After experiencing unexplained, full-body pain, doctors diagnosed Barb Hartong with fibromyalgia.
“It was almost a relief because I finally knew what was wrong with me,” Hartong said.
Experts estimate about 75 percent of cases are undiagnosed while others live with pain for years, often getting treatment that does not work. There are at least four million Americans suffering with the daily pain and fatigue of fibromyalgia.
“Many of the patients with chronic opiate use turn out to have underlying fibromyalgia,” Dr. Kevin Hackshaw said. “So in fact, if that was recognized then we could realize that we can stem the tide of treating them inappropriately with opiates.”
For the first time, researchers at the Ohio State University Wexner Medical Center have developed a potential test to diagnose fibromyalgia. Dr. Hackshaw led the study in a collaboration between Rheumatologists and Ohio State’s Food Science Laboratory.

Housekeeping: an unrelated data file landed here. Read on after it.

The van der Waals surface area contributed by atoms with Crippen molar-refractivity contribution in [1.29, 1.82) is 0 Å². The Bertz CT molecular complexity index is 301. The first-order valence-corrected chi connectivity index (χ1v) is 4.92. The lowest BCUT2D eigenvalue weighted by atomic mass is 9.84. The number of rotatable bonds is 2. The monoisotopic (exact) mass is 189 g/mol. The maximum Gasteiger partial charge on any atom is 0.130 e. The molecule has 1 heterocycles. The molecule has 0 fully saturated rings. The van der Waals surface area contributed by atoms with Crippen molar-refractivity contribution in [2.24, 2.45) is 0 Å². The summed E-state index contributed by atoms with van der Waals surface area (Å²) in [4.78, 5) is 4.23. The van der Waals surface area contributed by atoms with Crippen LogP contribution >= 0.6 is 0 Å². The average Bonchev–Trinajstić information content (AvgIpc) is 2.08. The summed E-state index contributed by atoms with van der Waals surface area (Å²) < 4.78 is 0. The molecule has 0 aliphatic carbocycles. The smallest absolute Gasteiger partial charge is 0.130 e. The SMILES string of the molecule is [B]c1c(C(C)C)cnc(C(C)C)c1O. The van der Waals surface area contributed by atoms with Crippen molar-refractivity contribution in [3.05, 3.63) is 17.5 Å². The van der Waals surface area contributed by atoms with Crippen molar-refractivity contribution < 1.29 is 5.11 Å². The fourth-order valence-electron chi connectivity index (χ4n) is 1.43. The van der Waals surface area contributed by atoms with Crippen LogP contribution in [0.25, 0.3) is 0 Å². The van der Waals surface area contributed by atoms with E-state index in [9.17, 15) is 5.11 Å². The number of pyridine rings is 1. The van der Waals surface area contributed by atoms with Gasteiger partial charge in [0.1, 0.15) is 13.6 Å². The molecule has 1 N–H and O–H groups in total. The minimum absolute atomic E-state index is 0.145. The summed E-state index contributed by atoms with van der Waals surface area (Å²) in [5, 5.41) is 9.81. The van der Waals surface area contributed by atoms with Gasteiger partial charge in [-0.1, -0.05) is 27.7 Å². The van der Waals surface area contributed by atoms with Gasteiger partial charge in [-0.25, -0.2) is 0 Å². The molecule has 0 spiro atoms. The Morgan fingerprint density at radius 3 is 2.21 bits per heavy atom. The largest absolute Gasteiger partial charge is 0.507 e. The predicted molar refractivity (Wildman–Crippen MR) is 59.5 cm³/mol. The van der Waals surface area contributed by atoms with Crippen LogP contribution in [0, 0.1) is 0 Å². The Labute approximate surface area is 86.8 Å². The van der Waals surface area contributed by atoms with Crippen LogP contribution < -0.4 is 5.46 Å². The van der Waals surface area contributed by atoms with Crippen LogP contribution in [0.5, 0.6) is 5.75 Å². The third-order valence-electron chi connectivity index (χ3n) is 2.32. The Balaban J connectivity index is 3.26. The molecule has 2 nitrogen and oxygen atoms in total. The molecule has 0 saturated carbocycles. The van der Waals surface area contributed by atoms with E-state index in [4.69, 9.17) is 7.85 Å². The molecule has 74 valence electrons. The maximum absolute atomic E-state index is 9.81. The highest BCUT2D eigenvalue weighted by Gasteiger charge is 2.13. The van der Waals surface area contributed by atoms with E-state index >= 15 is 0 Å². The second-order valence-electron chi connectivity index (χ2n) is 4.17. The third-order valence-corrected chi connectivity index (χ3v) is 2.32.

The team used infrared in many companies to determine protein, fat, moisture, starch levels, fiber in seconds. The test can analyze levels of chemicals in the blood and distinguish fibromyalgia from other chronic pain conditions with near 100 percent accuracy.
As they analyze, brown color squares belong to fibromyalgia while the red is rheumatoid arthritis and the green are lupus.
“A test like this provides confirmation and validation of the symptoms they’ve been suffering for years,” Dr. Hackshaw said.
“It’s not just giving me a pill,” Hartong said. “It’s how do I live.”
Researchers are now working to study the blood test in a larger group of patients in hopes of one day taking it out of the lab and into the exam room.
For Hartong, it means managing her fibromyalgia with a daily routine that works for her and eases the pain.